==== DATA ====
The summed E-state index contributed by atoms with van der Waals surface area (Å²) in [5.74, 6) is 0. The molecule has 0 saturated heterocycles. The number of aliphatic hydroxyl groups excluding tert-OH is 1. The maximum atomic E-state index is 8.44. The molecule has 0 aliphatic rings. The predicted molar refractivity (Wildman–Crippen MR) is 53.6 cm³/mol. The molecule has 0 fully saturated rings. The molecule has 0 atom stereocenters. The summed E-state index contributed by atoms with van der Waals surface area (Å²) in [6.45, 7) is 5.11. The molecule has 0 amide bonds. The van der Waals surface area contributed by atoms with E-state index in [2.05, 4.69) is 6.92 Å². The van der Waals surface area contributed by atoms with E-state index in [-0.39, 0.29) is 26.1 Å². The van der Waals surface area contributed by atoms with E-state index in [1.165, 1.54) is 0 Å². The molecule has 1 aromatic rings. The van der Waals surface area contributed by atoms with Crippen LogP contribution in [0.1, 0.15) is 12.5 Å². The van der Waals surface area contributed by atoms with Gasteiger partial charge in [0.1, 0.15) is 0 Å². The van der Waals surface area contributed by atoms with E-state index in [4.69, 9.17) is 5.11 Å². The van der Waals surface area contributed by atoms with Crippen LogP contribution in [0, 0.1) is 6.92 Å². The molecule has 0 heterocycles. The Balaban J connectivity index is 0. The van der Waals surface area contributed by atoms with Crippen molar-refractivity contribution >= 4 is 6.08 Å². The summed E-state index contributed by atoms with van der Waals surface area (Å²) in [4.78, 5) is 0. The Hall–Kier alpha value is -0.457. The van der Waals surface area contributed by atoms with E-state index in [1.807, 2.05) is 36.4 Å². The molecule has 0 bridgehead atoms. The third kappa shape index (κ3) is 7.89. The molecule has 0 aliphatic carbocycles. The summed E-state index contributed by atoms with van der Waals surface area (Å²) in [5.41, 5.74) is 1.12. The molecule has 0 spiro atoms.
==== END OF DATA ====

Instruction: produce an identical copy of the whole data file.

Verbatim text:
The summed E-state index contributed by atoms with van der Waals surface area (Å²) in [5.74, 6) is 0. The molecule has 0 saturated heterocycles. The number of aliphatic hydroxyl groups excluding tert-OH is 1. The maximum atomic E-state index is 8.44. The molecule has 0 aliphatic rings. The predicted molar refractivity (Wildman–Crippen MR) is 53.6 cm³/mol. The molecule has 0 fully saturated rings. The molecule has 0 atom stereocenters. The summed E-state index contributed by atoms with van der Waals surface area (Å²) in [6.45, 7) is 5.11. The molecule has 0 amide bonds. The van der Waals surface area contributed by atoms with E-state index in [2.05, 4.69) is 6.92 Å². The van der Waals surface area contributed by atoms with E-state index in [-0.39, 0.29) is 26.1 Å². The van der Waals surface area contributed by atoms with E-state index in [1.165, 1.54) is 0 Å². The molecule has 1 aromatic rings. The van der Waals surface area contributed by atoms with Crippen LogP contribution in [0.1, 0.15) is 12.5 Å². The van der Waals surface area contributed by atoms with Gasteiger partial charge in [0.1, 0.15) is 0 Å². The van der Waals surface area contributed by atoms with E-state index in [4.69, 9.17) is 5.11 Å². The van der Waals surface area contributed by atoms with Crippen LogP contribution in [0, 0.1) is 6.92 Å². The molecule has 0 heterocycles. The Balaban J connectivity index is 0. The van der Waals surface area contributed by atoms with Crippen molar-refractivity contribution >= 4 is 6.08 Å². The summed E-state index contributed by atoms with van der Waals surface area (Å²) in [4.78, 5) is 0. The Hall–Kier alpha value is -0.457. The van der Waals surface area contributed by atoms with E-state index in [1.807, 2.05) is 36.4 Å². The molecule has 0 bridgehead atoms. The third kappa shape index (κ3) is 7.89. The molecule has 0 aliphatic carbocycles. The summed E-state index contributed by atoms with van der Waals surface area (Å²) in [5.41, 5.74) is 1.12. The molecule has 0 spiro atoms.